Here I sit, precisely 48 hours after arriving home from the annual Society for Cinema and Media Studies conference in Boston…scratchy throat, drinking tea and running through kleenex like it’s going out of style. Con crud has claimed another victim. It feels an awful lot like late-July…
During Thursday’s “Gendering Fandom” panel, Paul Booth made a passing remark on the Twitter backchannel that got me thinking: Is there really such a difference between SCMS and SDCC? Where do we draw the line between conference and convention?
We can partially credit the historic Park Place Hotel for allowing this analogy to worm its way into my brain. After all, anyone who has braved the floor of the Expo Hall at SDCC knew exactly how to navigate those narrow, body-jammed hallways between panels (hint: it’s all about the elbows). Once I started thinking about it, I noticed some other interesting parallels:
- Panel overflow and “camping” (No Hall H worthy drama here, but my roommate did storm back into our room around 11:05am on Saturday morning complaining that people had camped out through the early panel. Substitute “that Warhol paper I needed to see” with “the Dr. Who panel” and you see where I’m going with this…)
- Underground information exchanges regarding party locations and access. Arguably, more people have tried to get into the USC party than Flynn’s Arcade over the past few years.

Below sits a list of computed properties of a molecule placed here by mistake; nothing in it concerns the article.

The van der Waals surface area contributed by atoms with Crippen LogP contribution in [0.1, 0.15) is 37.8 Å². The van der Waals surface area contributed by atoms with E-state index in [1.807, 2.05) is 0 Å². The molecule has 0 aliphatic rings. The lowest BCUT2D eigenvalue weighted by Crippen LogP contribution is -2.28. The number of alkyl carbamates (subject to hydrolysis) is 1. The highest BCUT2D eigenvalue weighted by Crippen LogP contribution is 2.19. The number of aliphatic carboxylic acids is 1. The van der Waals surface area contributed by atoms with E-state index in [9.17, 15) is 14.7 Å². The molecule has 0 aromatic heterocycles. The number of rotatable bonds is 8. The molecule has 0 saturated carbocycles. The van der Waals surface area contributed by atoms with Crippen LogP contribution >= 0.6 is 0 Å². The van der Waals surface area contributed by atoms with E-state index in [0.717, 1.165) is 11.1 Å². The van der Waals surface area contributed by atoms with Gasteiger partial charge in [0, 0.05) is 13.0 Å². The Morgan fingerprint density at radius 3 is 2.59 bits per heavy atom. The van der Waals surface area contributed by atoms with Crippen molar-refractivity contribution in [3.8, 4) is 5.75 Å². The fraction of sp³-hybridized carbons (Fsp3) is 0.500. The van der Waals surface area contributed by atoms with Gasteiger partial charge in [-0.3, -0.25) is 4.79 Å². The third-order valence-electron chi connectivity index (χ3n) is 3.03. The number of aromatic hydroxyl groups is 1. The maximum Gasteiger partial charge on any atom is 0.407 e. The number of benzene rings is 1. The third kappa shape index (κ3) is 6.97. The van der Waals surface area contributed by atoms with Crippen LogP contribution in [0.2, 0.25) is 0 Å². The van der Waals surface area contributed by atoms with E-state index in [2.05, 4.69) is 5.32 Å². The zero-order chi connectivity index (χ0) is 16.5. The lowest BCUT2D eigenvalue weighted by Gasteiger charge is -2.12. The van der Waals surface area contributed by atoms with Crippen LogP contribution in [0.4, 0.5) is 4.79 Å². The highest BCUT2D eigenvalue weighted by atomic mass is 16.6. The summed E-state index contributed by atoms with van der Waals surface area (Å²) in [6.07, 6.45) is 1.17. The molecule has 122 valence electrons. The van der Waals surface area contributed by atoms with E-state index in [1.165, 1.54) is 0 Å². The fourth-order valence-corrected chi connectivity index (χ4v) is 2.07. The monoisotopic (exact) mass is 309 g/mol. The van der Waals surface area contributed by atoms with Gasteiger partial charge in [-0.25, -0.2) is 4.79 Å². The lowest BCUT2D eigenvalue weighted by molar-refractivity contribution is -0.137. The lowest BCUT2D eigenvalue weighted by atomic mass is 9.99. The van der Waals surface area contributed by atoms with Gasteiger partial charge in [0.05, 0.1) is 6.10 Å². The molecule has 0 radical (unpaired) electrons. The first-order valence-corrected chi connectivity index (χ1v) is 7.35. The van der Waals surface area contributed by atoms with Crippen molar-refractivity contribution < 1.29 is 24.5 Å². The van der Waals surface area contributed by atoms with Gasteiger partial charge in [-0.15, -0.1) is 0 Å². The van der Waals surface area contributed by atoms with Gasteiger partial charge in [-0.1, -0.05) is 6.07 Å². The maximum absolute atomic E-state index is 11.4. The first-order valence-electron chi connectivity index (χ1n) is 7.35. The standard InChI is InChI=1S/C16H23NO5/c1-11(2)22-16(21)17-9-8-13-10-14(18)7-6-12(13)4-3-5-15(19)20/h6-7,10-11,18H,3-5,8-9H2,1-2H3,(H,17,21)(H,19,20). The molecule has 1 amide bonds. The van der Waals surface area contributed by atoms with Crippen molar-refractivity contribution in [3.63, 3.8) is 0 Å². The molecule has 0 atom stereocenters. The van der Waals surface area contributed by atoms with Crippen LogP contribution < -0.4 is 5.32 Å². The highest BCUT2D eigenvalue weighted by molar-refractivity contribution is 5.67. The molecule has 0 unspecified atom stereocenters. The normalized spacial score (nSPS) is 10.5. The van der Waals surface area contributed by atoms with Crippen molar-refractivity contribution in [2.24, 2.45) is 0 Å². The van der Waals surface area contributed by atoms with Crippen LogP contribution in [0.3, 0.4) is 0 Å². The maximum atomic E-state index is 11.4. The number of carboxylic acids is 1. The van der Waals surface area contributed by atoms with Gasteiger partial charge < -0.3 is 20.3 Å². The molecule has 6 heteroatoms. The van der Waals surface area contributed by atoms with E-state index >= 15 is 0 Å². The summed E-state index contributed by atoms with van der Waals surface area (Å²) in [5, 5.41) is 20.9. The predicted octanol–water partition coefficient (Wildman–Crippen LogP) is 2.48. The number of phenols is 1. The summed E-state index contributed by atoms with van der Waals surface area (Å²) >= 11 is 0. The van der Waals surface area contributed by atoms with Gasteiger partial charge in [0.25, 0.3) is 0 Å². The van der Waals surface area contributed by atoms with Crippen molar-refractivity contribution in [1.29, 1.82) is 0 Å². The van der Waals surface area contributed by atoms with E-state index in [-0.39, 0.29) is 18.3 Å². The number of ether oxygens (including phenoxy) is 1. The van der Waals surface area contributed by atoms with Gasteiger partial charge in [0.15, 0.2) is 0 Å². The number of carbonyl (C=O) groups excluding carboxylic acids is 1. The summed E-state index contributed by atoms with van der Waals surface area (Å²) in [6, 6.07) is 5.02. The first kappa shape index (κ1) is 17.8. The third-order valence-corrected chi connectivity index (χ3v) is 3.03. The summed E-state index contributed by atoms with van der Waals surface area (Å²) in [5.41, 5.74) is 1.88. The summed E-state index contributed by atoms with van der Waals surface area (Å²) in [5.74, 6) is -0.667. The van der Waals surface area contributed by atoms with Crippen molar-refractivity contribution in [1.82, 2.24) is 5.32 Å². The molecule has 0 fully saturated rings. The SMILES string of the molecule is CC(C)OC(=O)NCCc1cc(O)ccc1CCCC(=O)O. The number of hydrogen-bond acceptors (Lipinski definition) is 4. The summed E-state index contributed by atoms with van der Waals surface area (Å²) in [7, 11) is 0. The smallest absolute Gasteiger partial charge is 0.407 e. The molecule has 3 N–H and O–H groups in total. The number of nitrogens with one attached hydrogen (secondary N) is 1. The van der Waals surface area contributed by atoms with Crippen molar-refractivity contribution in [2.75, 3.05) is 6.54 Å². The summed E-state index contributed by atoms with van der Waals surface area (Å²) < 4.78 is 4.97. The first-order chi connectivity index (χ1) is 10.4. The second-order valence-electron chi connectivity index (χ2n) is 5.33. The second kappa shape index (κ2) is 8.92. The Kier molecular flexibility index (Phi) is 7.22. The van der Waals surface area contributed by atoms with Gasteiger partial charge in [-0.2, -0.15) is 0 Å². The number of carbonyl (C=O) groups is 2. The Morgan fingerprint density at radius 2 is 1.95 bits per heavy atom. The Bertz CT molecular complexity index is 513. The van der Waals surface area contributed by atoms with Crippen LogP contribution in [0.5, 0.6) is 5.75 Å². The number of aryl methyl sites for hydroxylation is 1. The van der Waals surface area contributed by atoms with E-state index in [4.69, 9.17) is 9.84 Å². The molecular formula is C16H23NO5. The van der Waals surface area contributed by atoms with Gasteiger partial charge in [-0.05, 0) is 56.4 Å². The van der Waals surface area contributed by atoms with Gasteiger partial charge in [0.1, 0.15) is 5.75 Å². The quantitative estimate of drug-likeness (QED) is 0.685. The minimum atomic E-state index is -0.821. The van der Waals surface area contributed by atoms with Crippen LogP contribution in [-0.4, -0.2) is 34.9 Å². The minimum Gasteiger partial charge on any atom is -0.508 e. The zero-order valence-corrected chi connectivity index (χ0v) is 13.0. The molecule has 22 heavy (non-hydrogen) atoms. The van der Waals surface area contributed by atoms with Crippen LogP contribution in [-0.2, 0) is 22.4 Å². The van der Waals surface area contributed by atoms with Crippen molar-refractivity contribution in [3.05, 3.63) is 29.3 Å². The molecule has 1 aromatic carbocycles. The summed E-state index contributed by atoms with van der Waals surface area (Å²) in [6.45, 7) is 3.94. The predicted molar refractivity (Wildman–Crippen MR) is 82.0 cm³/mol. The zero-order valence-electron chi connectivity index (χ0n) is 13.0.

- Fan art! (From my workshop on Teaching Comic Studies- thanks, Dan Carino!)
- Passionate, analytical defenses of Indiana Jones 4: Kingdom of the Crystal Skull (courtesy of Janet Staiger)
- Panel envy. The grass/exclusive footage/Foucault reference is always greener…
- Swag from University Presses (?!)
Nina Huntemann rightly noted to me that it won’t really be Comic-Con until someone creates a stunt to promote a book they’re releasing. So, if your study of race and representation in zombie horror has a 2013 publication date, just let me know. I’m fully prepared to collect some likeminded scholars for a zombie walk around Chicago on your behalf.
All joking aside, there’s something to be said about how we navigate SCMS as fans (of particular scholars, media texts, disciplines), approach our own work as fans, and/or perform our fannish investments/detachment in that space. Chime in on parallels I may have missed…I somehow doubt that cosplay was involved (if only!), but I’d be curious to hear from others who have noticed similarities in terms how we do/don’t perform our identities as media consumers (and “fans,” for those who feel comfortable embracing the designation) in the conference space we populate as media scholars.
[AUTHOR’S NOTE: I love the week after the annual Society for Cinema and Media Studies conference, when all my favorite academics blog eloquently written impressions and analyses (some from the official SCMS conference bloggers are already up). As always, I left SCMS intellectually invigorated, reconnected with old friends and colleagues and introduced to incredible scholars. A serious post about my takeaways from #scms12 and my workshops will follow…after I get rid of the crud.]